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Sixth and Main (1977) - Overview, Synopsis, Critique

john monica peanut doc

Principal social themes: homelessness/poverty, addiction (heroin), suicide/depression, disabilities

Universal. No MPAA rating. Featuring: Leslie Nielsen, Roddy McDowall, Beverly Garland, Gammy Burdell, Joe Maross, Leo Penn, Sharon Thomas, Brad Stephens, Martin St. Judge, Ken Johnson, Bill Erwin, Ancel Cook, Lisa Todd, Phyllis Flax, Edwin Mills, D’Mitch Davis. Written by Chris Cain. Cinematography by Hilyard John Brown. Edited by Ken Johnson. Music by Bob Summers. Produced and directed by Chris Cain. Color. 95 minutes.


Originally conceived as a television film, Sixth and Main was considered a bit too sordid for the medium, and writer/director Christopher Cain decided to use his more graphic, alternate takes of various scenes when it was decided to release the film theatrically. In fact, the film did poorly on its initial release, but won a minor cult following when it became frequently shown on cable stations.


Monica Cord (Beverly Garland) is a wealthy socialite who is planning to write a book about the homeless. She observes the men who attend a rescue mission and shelter in downtown Los Angeles. Monica becomes intrigued by one particular derelict, a tall, quiet man known only as John Doe (Leslie Nielsen). His main friends among the transients are Doc, an unlicensed doctor; Skateboard, a legless tramp who operates a newsstand; and Peanut, a heroin addict and hooker. Monica secretly follows John and finds he lives in a battered trailer in a junkyard. She examines his shelter when he leaves and is startled to find it filled with handwritten manuscripts. She takes one and reads it. Amazed, she brings it to her friend Adair Callison, a noted book critic, who agrees it is a remarkable literary document. They go to the junkyard and seek out John. Monica offers to provide him a room and office in her own home so he can continue his writing. John responds by snatching his manuscript from her hands and setting it on fire. Stunned, Monica and Adair withdraw.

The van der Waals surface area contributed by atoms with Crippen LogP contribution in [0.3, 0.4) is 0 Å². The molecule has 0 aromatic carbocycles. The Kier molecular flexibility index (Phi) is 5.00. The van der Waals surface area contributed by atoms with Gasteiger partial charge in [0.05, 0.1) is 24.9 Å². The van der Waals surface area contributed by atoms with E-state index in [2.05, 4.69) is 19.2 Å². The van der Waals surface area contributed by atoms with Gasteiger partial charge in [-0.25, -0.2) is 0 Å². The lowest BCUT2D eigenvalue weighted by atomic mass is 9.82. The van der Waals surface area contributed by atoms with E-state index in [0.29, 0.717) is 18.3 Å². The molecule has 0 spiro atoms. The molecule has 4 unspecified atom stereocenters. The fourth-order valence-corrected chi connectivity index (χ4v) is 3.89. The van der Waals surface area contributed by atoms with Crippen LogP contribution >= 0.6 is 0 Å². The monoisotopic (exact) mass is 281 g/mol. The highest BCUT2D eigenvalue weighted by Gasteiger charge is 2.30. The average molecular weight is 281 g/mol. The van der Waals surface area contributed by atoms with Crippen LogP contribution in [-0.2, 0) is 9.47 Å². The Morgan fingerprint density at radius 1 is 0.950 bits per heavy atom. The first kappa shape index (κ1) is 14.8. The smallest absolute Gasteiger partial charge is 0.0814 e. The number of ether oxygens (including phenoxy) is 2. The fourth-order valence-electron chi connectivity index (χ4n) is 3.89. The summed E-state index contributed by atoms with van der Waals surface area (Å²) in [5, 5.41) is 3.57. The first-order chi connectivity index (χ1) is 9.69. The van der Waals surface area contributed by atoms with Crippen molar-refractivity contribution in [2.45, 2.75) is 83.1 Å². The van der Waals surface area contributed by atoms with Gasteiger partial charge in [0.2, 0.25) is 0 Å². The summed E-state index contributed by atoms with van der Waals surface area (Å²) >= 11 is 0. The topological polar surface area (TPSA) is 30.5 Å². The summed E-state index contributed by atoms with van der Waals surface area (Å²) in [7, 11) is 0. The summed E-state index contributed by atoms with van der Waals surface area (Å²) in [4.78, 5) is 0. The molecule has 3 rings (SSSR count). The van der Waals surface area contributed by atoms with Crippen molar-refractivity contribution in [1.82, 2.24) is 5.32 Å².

John’s only interest seems to be flowers. He emerges from his solitude, however, when he overhears Peanut telling Doc that she is pregnant and needs an abortion. John breaks his silence and suggests that Peanut keep the baby and that he, Skateboard, and Doc will help take care of it. At first, Peanut thinks that it is a foolish idea, but then she has a change of heart. She asks Skateboard to serve as the father of the child. He agrees and takes the obligation seriously, insisting that Peanut kick her heroin habit. Doc makes a deal with John. He will deliver the baby if John will consent to Monica’s proposal in order to provide the funds to raise the child. Reluctantly, John agrees. Peanut eventually gives birth in the hallway of an abandoned building at the corner of Sixth and Main Street. John takes up residence in Monica’s mansion, but at first he refuses to abandon his street clothes. Monica throws a cocktail party to show off her new find. Eventually, he cleans himself up and slowly begins to write.